As the money from the Bipartisan Infrastructure Law makes its way into communities across America, the engineering, manufacturing, and construction industries are doing everything they can to ensure all Americans see the benefits of this once-in-a-generation legislation to improve the roads, bridges, water pipelines, and other infrastructure systems Americans rely on every day.
One key to successful implementation is ensuring there are workers to design and build those systems. The civil engineering profession currently faces a worker shortage, and the vast percentage of experienced engineers expected to retire within the next 10 years – or “Silver Tsunami” as some have called it – will only exacerbate the issue. The companies and government agencies that help build and maintain America’s infrastructure are working to develop solutions to retain the current workforce and draw in future engineers.
As part of Infrastructure Week, ASCE held two panels with leading industry and government experts on finding solutions as the infrastructure workforce evolves.
The first panel, Recruiting & Retaining Today’s Infrastructure Workforce, focused on recruiting and retaining the infrastructure workforce. ASCE President Maria Lehman, who led the conversation, called workforce challenges “the 800-pound gorilla in the room” as the public and private sector deal with increasing competition for workers and a growing number of employees retiring after successful careers.
Panelist Anna Enrich with Nucor talked about her company’s apprenticeship programs, where workers are split between education and work experience to help them develop their skills. They say these programs have helped create a pipeline of workers to further their careers. Other solutions discussed during the forum included co-op programs for students considering infrastructure careers and allowing flexibility using Pell Grants and 529 funds for vocational programs.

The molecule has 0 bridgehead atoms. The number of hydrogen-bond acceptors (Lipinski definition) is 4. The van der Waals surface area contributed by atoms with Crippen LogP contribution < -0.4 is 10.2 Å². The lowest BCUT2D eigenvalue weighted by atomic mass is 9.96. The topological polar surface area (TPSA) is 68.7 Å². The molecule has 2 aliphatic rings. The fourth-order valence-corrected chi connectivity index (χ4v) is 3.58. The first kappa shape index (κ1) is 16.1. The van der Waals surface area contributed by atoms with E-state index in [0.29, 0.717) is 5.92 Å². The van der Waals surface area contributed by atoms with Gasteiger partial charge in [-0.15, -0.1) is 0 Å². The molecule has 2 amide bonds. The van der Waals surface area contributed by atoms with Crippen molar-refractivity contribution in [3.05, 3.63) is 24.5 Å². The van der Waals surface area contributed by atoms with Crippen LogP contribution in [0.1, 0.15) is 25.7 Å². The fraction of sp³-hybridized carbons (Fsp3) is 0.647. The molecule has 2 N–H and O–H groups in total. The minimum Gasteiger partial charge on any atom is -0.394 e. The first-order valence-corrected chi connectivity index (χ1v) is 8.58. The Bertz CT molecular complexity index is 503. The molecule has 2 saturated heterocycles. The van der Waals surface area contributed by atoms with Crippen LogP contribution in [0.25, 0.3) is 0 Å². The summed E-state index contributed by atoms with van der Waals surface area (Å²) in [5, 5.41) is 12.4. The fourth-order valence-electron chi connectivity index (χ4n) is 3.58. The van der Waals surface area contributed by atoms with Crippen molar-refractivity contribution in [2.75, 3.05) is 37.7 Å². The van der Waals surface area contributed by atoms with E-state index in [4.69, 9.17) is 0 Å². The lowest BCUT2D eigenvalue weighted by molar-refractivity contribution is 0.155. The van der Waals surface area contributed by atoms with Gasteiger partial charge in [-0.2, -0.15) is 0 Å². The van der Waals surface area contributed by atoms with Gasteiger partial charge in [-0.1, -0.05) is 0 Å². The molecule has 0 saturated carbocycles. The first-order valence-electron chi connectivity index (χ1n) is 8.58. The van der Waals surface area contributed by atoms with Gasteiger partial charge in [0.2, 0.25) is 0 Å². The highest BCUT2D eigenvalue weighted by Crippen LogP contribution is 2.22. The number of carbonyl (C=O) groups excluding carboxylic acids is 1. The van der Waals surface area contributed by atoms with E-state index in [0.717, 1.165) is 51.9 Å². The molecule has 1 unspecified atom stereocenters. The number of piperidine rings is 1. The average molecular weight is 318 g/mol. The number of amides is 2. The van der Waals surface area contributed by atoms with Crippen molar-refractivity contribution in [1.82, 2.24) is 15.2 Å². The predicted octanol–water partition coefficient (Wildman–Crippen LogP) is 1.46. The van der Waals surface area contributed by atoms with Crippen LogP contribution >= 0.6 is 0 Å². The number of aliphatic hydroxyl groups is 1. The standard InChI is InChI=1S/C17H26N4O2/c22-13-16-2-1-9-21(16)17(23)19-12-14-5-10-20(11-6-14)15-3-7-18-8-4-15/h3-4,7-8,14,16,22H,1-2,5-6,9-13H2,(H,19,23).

The forum also discussed workplace culture and ensuring the infrastructure workforce feels valued and appreciated.
- Bill Hanson, Sr. Vice President, Government Relations & Business Development, Great Lakes Dredge & Dock
- Tom Curtin, Program Director, Infrastructure, National Governors Association
- Anna Ehrich, Director, Federal Government Affairs, Nucor Corporation
The second panel, Growing the Pipeline for the Digital Transformation, focused on the digital transformation of engineering and infrastructure work and growing the pipeline.
ASCE President-Elect Marsia Geldert-Murphey talked about her work mentoring future engineers at the high school level and the exciting opportunities for them in the industry.
The second panel discussed the evolution of infrastructure work and technology. As new engineers enter the workforce, they may have skills their future employers are not utilizing already. Employers must consider these skills in addition to how to make jobs more exciting with new technology for workers who have been immersed in modern technology from a very young age. They also discussed sharing best practices for new technology and collaboration between the private and public sectors at all levels moving forward.
The panel also discussed the importance of sharing industry successes to encourage people to pursue careers in engineering, manufacturing, and construction.
Other speakers on the panel included:
- Ted Whiton – Executive General Manager, Americas for GHD
- Abigail Campbell Singer, Sr. Director and Head of Climate and Infrastructure Policy, Siemens
- Sunil Dorairajan, Sr. Director Construction Industry Strategy, Autodesk
- Rob Puentes, President & CEO, Eno Center for Transportation